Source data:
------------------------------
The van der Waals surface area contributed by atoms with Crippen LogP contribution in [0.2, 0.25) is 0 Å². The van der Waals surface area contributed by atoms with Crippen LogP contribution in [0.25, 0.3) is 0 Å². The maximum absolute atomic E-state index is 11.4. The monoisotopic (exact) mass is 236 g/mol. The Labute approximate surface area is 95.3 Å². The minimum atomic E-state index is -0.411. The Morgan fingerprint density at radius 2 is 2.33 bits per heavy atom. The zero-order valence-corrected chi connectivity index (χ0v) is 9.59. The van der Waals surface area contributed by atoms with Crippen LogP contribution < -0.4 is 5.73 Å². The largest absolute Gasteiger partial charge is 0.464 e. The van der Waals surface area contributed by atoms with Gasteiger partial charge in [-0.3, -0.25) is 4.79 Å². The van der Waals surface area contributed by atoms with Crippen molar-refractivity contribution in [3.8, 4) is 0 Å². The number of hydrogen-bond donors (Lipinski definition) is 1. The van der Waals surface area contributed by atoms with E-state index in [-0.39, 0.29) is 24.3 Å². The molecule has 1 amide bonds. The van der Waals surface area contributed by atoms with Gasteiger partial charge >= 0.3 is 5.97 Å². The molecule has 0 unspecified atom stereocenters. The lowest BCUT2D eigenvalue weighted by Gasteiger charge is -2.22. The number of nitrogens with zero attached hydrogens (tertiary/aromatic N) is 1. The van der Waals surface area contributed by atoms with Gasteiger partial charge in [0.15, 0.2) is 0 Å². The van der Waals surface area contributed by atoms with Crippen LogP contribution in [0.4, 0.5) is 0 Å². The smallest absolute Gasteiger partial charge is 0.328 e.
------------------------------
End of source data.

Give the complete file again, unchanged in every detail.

The van der Waals surface area contributed by atoms with Crippen LogP contribution in [0.2, 0.25) is 0 Å². The van der Waals surface area contributed by atoms with Crippen LogP contribution in [0.25, 0.3) is 0 Å². The maximum absolute atomic E-state index is 11.4. The monoisotopic (exact) mass is 236 g/mol. The Labute approximate surface area is 95.3 Å². The minimum atomic E-state index is -0.411. The Morgan fingerprint density at radius 2 is 2.33 bits per heavy atom. The zero-order valence-corrected chi connectivity index (χ0v) is 9.59. The van der Waals surface area contributed by atoms with Crippen LogP contribution < -0.4 is 5.73 Å². The largest absolute Gasteiger partial charge is 0.464 e. The van der Waals surface area contributed by atoms with Gasteiger partial charge in [-0.3, -0.25) is 4.79 Å². The van der Waals surface area contributed by atoms with Crippen molar-refractivity contribution in [3.8, 4) is 0 Å². The number of hydrogen-bond donors (Lipinski definition) is 1. The van der Waals surface area contributed by atoms with E-state index in [-0.39, 0.29) is 24.3 Å². The molecule has 1 amide bonds. The van der Waals surface area contributed by atoms with Gasteiger partial charge >= 0.3 is 5.97 Å². The molecule has 0 unspecified atom stereocenters. The lowest BCUT2D eigenvalue weighted by Gasteiger charge is -2.22. The number of nitrogens with zero attached hydrogens (tertiary/aromatic N) is 1. The van der Waals surface area contributed by atoms with Gasteiger partial charge in [0.15, 0.2) is 0 Å². The van der Waals surface area contributed by atoms with Crippen LogP contribution in [0.4, 0.5) is 0 Å². The smallest absolute Gasteiger partial charge is 0.328 e.